Techniques for estimating item frequencies in large data sets
Techniques for estimating items (e.g., data item or objects) frequencies in large data sets are disclosed. For example, a technique for determining items and their frequencies at multiple levels of interest in a collection of nested bags includes the following steps. A hierarchy of a plurality of levels of nested bags and the levels of interest are inputted. Among the plurality of levels, a subset of bags is sampled from at least one level. At each level of interest, the frequency is counted of each distinct item in the bags obtained in the sampling step. At each level of interest, the item frequencies obtained in the counting step are extrapolated based on sampling ratios associated with the sampling step. At each level of interest, the items are sorted according to their frequencies obtained from the extrapolating step and those items with highest frequencies are retained. A bag may refer to one or more subsets or groups of data items or objects. Also, a bag may, itself, contain one or more other bags.
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The present invention relates to data processing and, more particularly, to techniques for estimating item frequencies in large data sets.
BACKGROUND OF THE INVENTIONThere are many practical situations when a large data set needs to be analyzed and summarized. However, examining the entire data set would involve a prohibitive computational cost.
As one familiar example, consider the shoppingbasket data collected by a large online grocery retailer. The management would like a report of the sales volume for most popular items and of the number of customers which purchased each of these items.
As another example, from the area of data management, more specifically from the area of statistics collection for an XML (Extensible Markup Language) data management system, consider a collection of XML documents stored in a database. A query optimizer component needs access to histograms of the most frequent paths in the document collection and the number of documents which contain each of these paths.
SUMMARY OF THE INVENTIONPrinciples of the present invention provide techniques for estimating items (e.g., data item or objects) frequencies in large data sets.
In one illustrative aspect of the invention, a technique for determining items and their frequencies at multiple levels of interest in a collection of nested bags includes the steps of: (a) inputting a hierarchy of a plurality of levels of nested bags and the levels of interest; (b) among the plurality of levels, sampling a subset of bags from at least one level; (c) at each level of interest, counting the frequency of each distinct item in the bags obtained at the previous step; (d) at each level of interest, extrapolating the item frequencies obtained at step (c) based on sampling ratios associated with step (b); and (e) at each level of interest, sorting the items according to their frequencies obtained from step (d) and retaining those items with highest frequencies. A “bag” may refer to one or more subsets or groups of data items or objects. Also, a bag may, itself, contain one or more other bags.
The technique may include the step of using a bounded amount of memory regardless of a collection size and without prior knowledge of the collection size. Further, the technique may include accessing a bounded number of bags at each level. Still further, the technique may include using a single pass over the nested collection of bags.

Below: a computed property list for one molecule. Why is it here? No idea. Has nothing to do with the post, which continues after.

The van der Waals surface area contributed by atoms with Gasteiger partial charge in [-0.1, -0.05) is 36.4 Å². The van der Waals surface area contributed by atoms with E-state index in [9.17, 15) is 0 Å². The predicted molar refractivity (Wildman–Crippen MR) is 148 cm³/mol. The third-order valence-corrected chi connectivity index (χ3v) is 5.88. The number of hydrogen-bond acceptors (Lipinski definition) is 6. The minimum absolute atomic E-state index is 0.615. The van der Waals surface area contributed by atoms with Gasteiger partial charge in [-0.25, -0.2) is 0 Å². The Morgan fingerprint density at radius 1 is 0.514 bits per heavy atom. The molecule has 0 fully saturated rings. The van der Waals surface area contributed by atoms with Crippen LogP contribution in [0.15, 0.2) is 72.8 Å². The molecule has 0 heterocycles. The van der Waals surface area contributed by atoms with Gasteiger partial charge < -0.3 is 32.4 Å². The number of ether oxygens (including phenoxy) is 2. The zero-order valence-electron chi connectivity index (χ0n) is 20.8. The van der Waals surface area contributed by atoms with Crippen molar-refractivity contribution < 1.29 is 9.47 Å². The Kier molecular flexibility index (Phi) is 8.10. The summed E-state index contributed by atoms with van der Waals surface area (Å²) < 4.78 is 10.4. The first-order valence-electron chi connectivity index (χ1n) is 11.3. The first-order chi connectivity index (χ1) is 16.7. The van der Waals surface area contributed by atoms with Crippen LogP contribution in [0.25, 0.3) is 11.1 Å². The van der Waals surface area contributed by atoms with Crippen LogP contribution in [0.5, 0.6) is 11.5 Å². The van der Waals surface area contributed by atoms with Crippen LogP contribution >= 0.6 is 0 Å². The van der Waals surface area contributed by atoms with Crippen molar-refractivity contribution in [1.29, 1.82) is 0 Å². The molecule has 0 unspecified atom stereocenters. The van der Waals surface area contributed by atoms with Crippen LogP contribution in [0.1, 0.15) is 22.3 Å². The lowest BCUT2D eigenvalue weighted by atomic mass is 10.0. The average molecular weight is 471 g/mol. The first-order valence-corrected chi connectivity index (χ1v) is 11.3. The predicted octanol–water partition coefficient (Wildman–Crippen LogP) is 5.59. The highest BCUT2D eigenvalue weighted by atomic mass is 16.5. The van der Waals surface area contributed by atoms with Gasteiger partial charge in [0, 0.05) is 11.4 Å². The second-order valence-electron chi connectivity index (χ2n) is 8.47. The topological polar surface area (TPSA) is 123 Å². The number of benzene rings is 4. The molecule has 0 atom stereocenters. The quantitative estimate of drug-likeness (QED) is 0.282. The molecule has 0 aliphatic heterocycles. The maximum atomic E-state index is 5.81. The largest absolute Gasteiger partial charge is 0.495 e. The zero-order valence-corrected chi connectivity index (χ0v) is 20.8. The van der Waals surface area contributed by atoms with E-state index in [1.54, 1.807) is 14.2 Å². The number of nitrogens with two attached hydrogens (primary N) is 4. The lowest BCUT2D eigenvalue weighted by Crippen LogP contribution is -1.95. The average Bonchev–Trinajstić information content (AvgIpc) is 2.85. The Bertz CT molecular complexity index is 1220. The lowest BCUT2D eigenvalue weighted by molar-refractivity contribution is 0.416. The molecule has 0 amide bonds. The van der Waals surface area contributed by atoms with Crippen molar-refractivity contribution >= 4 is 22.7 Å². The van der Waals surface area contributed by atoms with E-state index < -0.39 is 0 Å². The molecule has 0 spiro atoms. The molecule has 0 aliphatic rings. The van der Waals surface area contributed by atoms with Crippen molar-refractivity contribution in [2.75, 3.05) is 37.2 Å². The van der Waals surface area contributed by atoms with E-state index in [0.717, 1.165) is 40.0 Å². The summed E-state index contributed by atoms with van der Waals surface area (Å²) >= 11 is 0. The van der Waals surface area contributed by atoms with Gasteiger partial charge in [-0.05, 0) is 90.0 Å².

These and other objects, features and advantages of the present invention will become apparent from the following detailed description of illustrative embodiments thereof, which is to be read in connection with the accompanying drawings.
It is to be understood that principles of the present invention will be illustratively described below in the context of “bags” of data items or objects. A “bag,” also known as a “multiset,” is a collection of objects that are not necessarily distinct from each other. It is to be understood that the term “bag” as used herein is generally intended to refer to one or more subsets or groups of data items or objects. Also, a bag may, itself, contain one or more other bags. By way of example only, the data items or objects could be grocery items purchased by a buyer from an online grocery retailer, or the data items or objects could be XML documents in an XML document database. It is to be further understood that principles of the present invention are not limited to any particular type of data item or object. Rather, principles of the invention are more generally applicable to any data processing environment in which it would be desirable to efficiently and effectively determine data items or objects of interest and estimate their frequencies within the overall data set.
Accordingly, in an illustrative embodiment, consider a large set of bags, each bag containing a large number of items, not necessarily distinct from each other. Some key problems that principles of the invention address in this illustrative embodiment include: (1) how to estimate the number of bags that contain the most frequent items; and (2) how to estimate the counts of the most frequent items in all the bags by examining only a limited subset of all the bags and a limited sample of the items present in these bags.
Furthermore, it is to be appreciated that the inventive methodology, illustratively described below, is applicable to a collection with arbitrarily many levels of nested bags. We will refer to the bottom level by the name of the items and to the other levels as top levels.
Referring now to